“FBI Director Hoover tells the president that ‘Based on King’s recent activities and public utterances, it is clear that he is an instrument in the hands of subversive forces seeking to undermine our nation.’ Carl Rowan, head of the U.S. Information Agency and one of the highest-ranking Afro-Americans in the Executive branch, publishes a red-baiting article in Reader’s Digest—the most widely-read magazine in the nation—calling King an egomaniac under the sway of Communist agents.”
“Committed to the Democratic Party and its Cold War liberalism, NAACP and Urban League leaders rush to reaffirm—once again—that they do not stand with Dr. King. The NAACP Board of Directors adopts a resolution labeling any attempt to merge the civil rights and peace movements, ‘A serious tactical mistake.’ Ralphe Bunche, the highest ranking Afro-American in the United Nations, a fellow Nobel laureate, and previously a King supporter, endorses the NAACP position and declares that King cannot be both a civil rights leader and an antiwar spokesman—he should ‘give up one role or the other.’
Former NAACP attorney Thurgood Marshall who is now LBJ’s Solicitor General and soon to be Supreme Court appointee, acknowledges King’s right to dissent on foreign policy, but ‘not as a civil rights leader.’ During a personal encounter, Whitney Young of the Urban League accuses King of abandoning the poor for the antiwar movement. King retorts, ‘Whitney, what you’re saying may get you a foundation grant, but it won’t get you into the Kingdom of Truth,’ ” according to the Civil Rights Movement Archive.
So as your favorite politician, pastor or corporate community friend maker tries to spin you into King Holiday happy talk, reject it.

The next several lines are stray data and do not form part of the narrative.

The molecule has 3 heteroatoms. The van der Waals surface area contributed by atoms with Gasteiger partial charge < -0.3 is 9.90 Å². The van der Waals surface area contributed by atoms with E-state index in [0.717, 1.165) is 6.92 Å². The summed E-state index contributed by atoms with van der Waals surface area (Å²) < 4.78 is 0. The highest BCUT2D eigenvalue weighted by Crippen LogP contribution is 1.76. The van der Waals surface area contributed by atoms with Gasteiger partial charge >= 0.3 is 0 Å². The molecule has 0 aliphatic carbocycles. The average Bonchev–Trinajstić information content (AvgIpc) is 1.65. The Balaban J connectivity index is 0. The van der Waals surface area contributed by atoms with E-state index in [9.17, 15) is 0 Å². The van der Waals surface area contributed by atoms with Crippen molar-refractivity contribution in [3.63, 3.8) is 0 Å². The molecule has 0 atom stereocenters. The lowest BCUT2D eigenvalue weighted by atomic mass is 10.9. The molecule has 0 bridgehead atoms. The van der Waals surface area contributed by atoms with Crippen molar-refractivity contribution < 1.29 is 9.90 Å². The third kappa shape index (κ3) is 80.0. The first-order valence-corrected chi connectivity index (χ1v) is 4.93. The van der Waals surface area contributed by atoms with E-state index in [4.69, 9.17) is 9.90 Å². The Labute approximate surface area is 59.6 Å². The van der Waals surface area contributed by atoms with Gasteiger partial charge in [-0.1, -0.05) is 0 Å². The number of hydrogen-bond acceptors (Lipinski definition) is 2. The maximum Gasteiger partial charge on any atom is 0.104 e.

Look at your president’s spending: “Biden didn’t deliver a firm number on military spending on the campaign trail, but the strongest indication he gave was that he would keep spending flat. But Biden’s military budget request ended up being about $12 billion more than Trump’s last, bringing total ‘defense’ spending to $753 billion for FY2022. Congress proceeded to add about $25 billion on top of that,” said analyst Stephen Semler. “So what we’re left with is almost $40 billion more than Biden campaigned on for military spending, and nearly $650 billion less than what he campaigned on for physical and human infrastructure.”
Billions of dollars feeding war machinery is totally opposed to the disarmament and end to war spending Dr. King called for and organized for. The same problems Dr. King wanted solved, hunger, homelessness, joblessness, inferior education, Black deprivation and the suffering of the poor are still with us.
“That beautiful image of Dr. King now on the Washington Mall looking out at us, in stone: That expression on his face will not ‘change’ because the condition of Black people in America has not changed. And for us to think and to say that Dr. King would be proud of the strides that America has made, when these statistics have not changed, in fact they have gotten worse; so, I don’t think that any American has the right to use Dr. King to put a ‘good face’ on an ugly situation that is getting more ugly by the moment,” wrote the Honorable Minister Louis Farrakhan in an article titled, “Dr. Martin Luther King Jr.: Not a ‘Dreamer,’ but a Man Evolving Toward a Common Goal For His People.”
Honoring a man means honoring the truth of who he was and what he lived for, the enemy will never do that. We must define and honor our heroes ourselves.